Comfort

I’m not quite sure how I feel today. My psychiatrist asked me how things were going, how my mood was, and I said neutral. I’m not depressed, I’m not joyful, I just am. I feel like I’m in the mode of just existing again. I know it’s the medication.

I also notice a lot of loneliness creeping in. When I’m home at night by myself, at least. It’s as if I constantly need to be around people, and I’m not a people person. In fact, people wear me down too quickly. I dissociate and distance myself from them. But lately I’ve been needing to be around good company, constantly, as if I’m distracting myself from something.

That’s what it feels like. As if all the old emotions that are being brought up in therapy for the first time are riding the waves and the tide is bringing them onto shore. Only the shore is not equipped to handle these kinds of wave breaks, nor what the waves drag in.

I feel that I’m having to relearn who I am, what I believe in, and a good friend pointed out to me that after such a fall, it’s like starting a new relationship with yourself. And in starting a new relationship you need patience, kindness, compassion, and many other things I need to learn to show to myself.

This is going to be a short post today. I just don’t feel like writing about myself tonight, or anyone else for that matter. I miss bits and pieces of the life I had before the psychosis. I miss the old relationship I had with myself, even though the old relationship I had with myself wasn’t healthy. But it was comfortable. And that’s the painful part: losing that comfort.

And that’s today’s mental truth.

 

Tell ’em

What are some of the strangest reactions you’ve had when you’ve told someone your mental health story?

Do you tell people your story? I know plenty who do not, and for good reason: we’re not exactly the most understood people out there.

But see, I like shocking people. I like making them uncomfortable, watching them squirm. And so I often tell my story to strangers, especially if they approach me on the street trying to hit on me. How do I do it? Well, here’s the way it usually goes.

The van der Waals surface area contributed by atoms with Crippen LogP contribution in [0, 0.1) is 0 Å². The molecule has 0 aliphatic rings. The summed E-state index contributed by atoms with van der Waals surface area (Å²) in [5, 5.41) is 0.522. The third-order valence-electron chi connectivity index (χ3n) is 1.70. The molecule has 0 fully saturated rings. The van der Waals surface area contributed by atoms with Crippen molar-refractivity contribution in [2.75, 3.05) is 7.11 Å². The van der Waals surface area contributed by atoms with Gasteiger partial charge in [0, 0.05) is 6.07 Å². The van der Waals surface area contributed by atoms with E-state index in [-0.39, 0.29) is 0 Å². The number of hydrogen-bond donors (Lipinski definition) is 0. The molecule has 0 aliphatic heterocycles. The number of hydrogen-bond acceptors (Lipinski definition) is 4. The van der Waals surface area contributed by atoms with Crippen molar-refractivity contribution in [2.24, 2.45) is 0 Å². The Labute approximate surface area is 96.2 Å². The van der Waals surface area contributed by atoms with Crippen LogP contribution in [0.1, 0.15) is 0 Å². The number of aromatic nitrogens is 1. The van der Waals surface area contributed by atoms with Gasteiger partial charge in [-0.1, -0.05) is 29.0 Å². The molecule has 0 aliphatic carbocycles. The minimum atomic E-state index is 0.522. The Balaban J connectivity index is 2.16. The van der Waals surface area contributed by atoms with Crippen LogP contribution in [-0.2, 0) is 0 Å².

“Hi, I’m Dave, can I ask your name?”

“Hi Dave, I’m Alishia, nice to meet you.”

“Nice to meet you too. What are you up to today? Any plans for tonight?”

“No real plans, just some relaxation. It’s my day off today.”

“Oh yeah? Where do you work?”

*Insert Cheshire Cat smile in my head*

“I work at a peer respite house.”

“Oh yeah? What’s that?”

“Well, you see we support people who are apart of the county mental health system.”

“That sounds nice. Did you go to school for that?”

“You have to have lived mental health experiences. We do get trained, but we also have to have lived with some mental health challenges ourselves.”

And if that doesn’t make them uncomfortable, if they don’t glance away or squirm or do any of the body language symbols that means I’ve got them by the neck I mention my psychosis. That usually gets them.

What are the benefits and disadvantages to doing this? I don’t see many disadvantages. I of course wouldn’t do this in a professional setting were I applying for some big time job that isn’t mental health related, I’m aware most people have some serious misconceptions of who someone with mental health issues is. But I do it to people I meet or people I’m meeting because I’m not someone who sees my mental health as a disadvantage or something to hide. I see it as something to embrace, something to be fully, wholly comfortable with.

I don’t run down the street screaming I’m crazy, even if that’s what it sounds like. But if the topic comes up in conversation, I casually mention my struggles, and if people struggle with accepting them, that’s not really my problem.

How did I become comfortable with this? I wasn’t in high school. I didn’t like telling people I had anxiety around people because I thought it was a weakness and I didn’t want to expose my weakness for people to play target practice with. I didn’t start getting comfortable until I turned twenty and was forced to tell my boss at the amusement park I was working at so that I could get accommodations. The way he responded was very understanding, and I regret leaving that job without really giving any proper notice.

Sometimes all it takes is one moment in time.

Sometimes all it takes is a little risk.

People will react badly. And if you already know that, you’re already 10 steps ahead of everyone else. And that’s today’s Mental Truth.